Change Is Afoot At Genesis Centre
September 09th, 2015
There is still more than a year left before the Genesis Centre staff pack up the boxes at their St. John’s Bruneau Centre office and move to new digs at the Battery. But that’s certainly not to say change is not afoot at the Memorial University of Newfoundland incubator.
The centre is under new management, is expanding to a new town and has different entrance criteria.
“We’re working with several areas within MUN and the community to look at how we can all support IP development, the ecosystem and innovation overall,” said Greg Hood, who became the CEO of the centre this year after a career in the private sector.
The Genesis Centre and its affiliate the Genesis Group were originally formed to serve as an incubator for St. John’s startups, including some that were commercializing intellectual property developed at the university. It had considerable success, producing such companies as Verafin, which develops software that prevents fraud and money laundering, as well as nautical and military manufacturer Rutter.
Now the centre is changing in step with the evolving situation at the university and changes in the broader innovation landscape. CEO David King, who had been with the Genesis organization since 1993, left last year to take up a teaching position in Qatar.
Around the same time, Memorial University reclaimed the task of negotiating with outside parties interested in IP developed at the university. And at about this time the Genesis Centre announced it would be leaving its elegant offices on the Memorial campus for the university’s new development at the Battery, on the side of Signal Hill. The Battery complex will host a range of functions for MUN, and graduate students will move into the facility next month. So far everything is on track and the Genesis Centre is due to move in the winter of 2016-17.
Genesis Centre tenants now include such young companies as HeyOrca!, which is developing an online platform to help marketers collaborate on social media projects, and Vish Solutions, which is making software for hair colouring salons.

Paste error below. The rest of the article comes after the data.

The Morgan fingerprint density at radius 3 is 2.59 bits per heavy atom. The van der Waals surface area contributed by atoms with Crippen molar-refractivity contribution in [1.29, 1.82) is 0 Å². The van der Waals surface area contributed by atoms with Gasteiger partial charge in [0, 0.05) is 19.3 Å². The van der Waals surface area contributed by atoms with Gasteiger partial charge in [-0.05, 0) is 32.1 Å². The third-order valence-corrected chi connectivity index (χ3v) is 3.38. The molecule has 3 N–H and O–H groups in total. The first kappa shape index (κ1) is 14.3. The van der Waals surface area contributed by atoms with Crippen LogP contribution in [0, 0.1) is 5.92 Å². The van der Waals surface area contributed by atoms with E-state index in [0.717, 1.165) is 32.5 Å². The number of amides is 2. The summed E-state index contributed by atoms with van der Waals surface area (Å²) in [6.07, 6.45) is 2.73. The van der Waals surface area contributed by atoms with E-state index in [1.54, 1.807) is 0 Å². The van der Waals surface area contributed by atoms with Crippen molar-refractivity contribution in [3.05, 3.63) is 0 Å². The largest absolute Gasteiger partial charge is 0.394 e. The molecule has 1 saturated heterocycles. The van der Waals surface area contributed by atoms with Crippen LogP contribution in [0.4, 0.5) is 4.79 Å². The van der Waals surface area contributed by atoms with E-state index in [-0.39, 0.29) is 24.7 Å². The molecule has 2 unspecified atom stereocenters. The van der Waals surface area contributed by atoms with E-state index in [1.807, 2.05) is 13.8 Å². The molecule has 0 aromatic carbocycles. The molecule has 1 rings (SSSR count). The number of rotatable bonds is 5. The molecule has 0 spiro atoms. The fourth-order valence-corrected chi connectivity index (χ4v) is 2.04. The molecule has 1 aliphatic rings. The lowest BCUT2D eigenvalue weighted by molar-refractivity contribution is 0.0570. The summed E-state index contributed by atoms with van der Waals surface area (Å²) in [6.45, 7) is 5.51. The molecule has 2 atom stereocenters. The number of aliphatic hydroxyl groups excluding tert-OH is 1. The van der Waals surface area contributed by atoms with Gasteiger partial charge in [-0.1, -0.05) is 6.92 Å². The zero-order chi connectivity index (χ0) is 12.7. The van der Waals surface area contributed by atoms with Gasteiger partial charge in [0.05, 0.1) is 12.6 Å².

Meanwhile, the startup community in Newfoundland and Labrador has changed. Genesis clients today are more than likely to be working with other support groups. HeyOrca! and Vish for example were both members of the PropelICT tech accelerator.
“There are a lot of players in the ecosystem, and we all have to work together,” said Hood. He said there is some overlap but what’s important is that Genesis Centre and other groups do what’s best for the companies they’re nurturing. “We can all move together in a cohesive manner and I think you’ll see that’s happening.”
As an example of the collaboration, Hood points to the Genesis Centre’s announcement in June that it would establish a base at the Beachhead Innovation Center in Holyrood, on Conception Bay, about 50 kilometres west of St. John’s. The partnership will allow Genesis clients and graduates to work out of the Beachhead facility, which will be valuable for ocean-related research.
While the Genesis Centre will continue to be involved in ocean research and advanced manufacturing, the reality is that most startups in the current environment are involved in digital technology.
“In our most recent pitching competitions, 70 percent of the participants were doing apps,” said Hood. “Maybe it’s a change in the St. John’s community or maybe it’s something bigger than that. But the question is, how do we tap into it?”
Hood and his staff are planning for the new Genesis Centre to have a more open layout to facilitate more collaboration – a popular concept with the IT community. And he also wants the Genesis group to maintain support for longer with the companies that pass through the incubator.
“When the organizations graduate from our program, what do we do with them?” he asked. “I think there’s a need for us to continue working with them and see that they succeed.”